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‘Ualapu‘e, Moloka‘i: Oral Histories from the East End

aerial view of fishpond
‘Ualapu‘e Fishpond, Moloka‘i, 1988. (Photo courtesy Marine Option Program, University of Hawai‘i. Photo by Keith Bigelow.)

‘Ualapu‘e, Moloka‘i, was home to fishermen, farmers, county workers, homemakers, and others, mostly native Hawaiians, who grew up on kuleana (mountain to the sea) lands owned by their ancestors for generations. Many gathered clams and limu (seaweed) and fished for awa (milkfish), ‘o‘io (bonefish), mullet,‘opae (shrimp), and crab in the East End fishponds.

“The kids nowadays, they’re so easily bored. But we went hiking, we went swimming, we went tree climbing. . . . And, of course, we went crabbing in the pond.” —Anna Goodhue

‘Ualapu‘e Fishpond is one of the larger and, historically, one of the most productive of about fifty-eight shore ponds once utilized on the southern coast of the island. Like the majority of Moloka‘i’s ponds, ‘Ualapu‘e Fishpond is a loko kuapa, or walled pond, built in ancient times by commoners for the benefit of the ali‘i, or royalty. The wall of basalt rock and coral forms a semicircular enclosure from the shoreline. Built into the wall are makaha, or sluice gates, which regulate water circulation and serve as areas to stock and harvest fish. Mullet and awa, which feed primarily on algae thriving in brackish water, benefit from streams leading into the pond.

“It seems the stream was running all the time at ‘Ualapu‘e. . . . I loved to go up to the mountain to wash my clothes. . . . Then I used to dry my clothes on the branches on the side, and maybe take my cracker and condensed milk, mixed it up with the stream water, and drink it up there.” —Katherine Akutagawa

‘Ualapu‘e Fishpond has suffered from many years of neglect and exposure to the elements, such as the 1960 tidal wave which damaged part of the wall and makaha. The encroachment of bulrushes and mangrove, introduced to Moloka‘i from New Zealand, has become so severe that the pond’s useable acreage has decreased significantly.

“They never have shrubberies like now, yeah. All cover up. Before, was real nice. This is real nice fishpond. The sand nice. You no see rubbish kind tree grow around.” —Lani Kapuni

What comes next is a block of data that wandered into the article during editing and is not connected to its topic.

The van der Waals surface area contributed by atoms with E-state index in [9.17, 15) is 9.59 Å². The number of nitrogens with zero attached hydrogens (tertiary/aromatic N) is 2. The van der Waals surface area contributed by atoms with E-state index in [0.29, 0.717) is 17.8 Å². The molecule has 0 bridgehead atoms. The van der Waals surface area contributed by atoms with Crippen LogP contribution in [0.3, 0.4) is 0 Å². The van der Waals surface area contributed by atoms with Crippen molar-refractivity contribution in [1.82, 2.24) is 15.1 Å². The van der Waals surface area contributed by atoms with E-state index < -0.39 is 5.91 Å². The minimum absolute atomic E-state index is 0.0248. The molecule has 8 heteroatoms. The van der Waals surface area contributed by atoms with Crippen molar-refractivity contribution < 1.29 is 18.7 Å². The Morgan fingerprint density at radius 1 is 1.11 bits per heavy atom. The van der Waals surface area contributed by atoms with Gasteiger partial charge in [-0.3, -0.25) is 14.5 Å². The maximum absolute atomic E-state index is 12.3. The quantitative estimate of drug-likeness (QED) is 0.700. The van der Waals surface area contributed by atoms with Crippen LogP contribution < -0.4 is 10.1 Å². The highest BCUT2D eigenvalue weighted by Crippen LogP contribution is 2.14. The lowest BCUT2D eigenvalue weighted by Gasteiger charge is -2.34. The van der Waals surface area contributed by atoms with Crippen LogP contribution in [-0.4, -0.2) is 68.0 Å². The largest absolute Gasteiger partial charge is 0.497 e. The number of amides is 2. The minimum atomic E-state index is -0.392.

Fishponds after the mahele (land division) of 1850 became private property. The concept which encouraged communities of Hawaiians to share resources and take care of the land and water from the mountains to the sea was abandoned in favor of a system emphasizing individual land and water rights.

‘Ualapu‘e Fishpond, owned by the state, was maintained and cultivated by individual lessees, who often hired caretakers to oversee day-to-day duties. Edward Kekuhi Duvauchelle, a prominent Puko‘o resident, leased ‘Ualapu‘e Fishpond in the 1920s.

“Well, he (father) had the pond to do as he pleases, because there was no definite things to do, no restrictions whatsoever. . . . But he tried to stock the pond and tried to get the thing so that he could have perpetual fish when he wanted it. . . . In fact, that’s the old Hawaiian way of doing it.” —Henry Duvauchelle

The pond’s lease was later taken over by another Moloka‘i resident, Harry Apo, who managed the pond up until the 1960s.

As a state-owned pond, ‘Ualapu‘e was selected by the state to be a model aquaculture project. While profit and economic development utilizing modern aquaculture techniques are major long-term goals, equally important goals are the revitalization of traditional Hawaiian fishpond practices and the preservation of the history, culture, and values associated with ‘Ualapu‘e.

“Well, fishponds are living cultural treasures. I see them as important springboards for education, because they give us the opportunity to explore the way Hawaiians used the land and water.” —Carol Wyban


Link to audioWilliam Kalipi, Sr. talks about building a fishpond wall (.au sound file, 182K).






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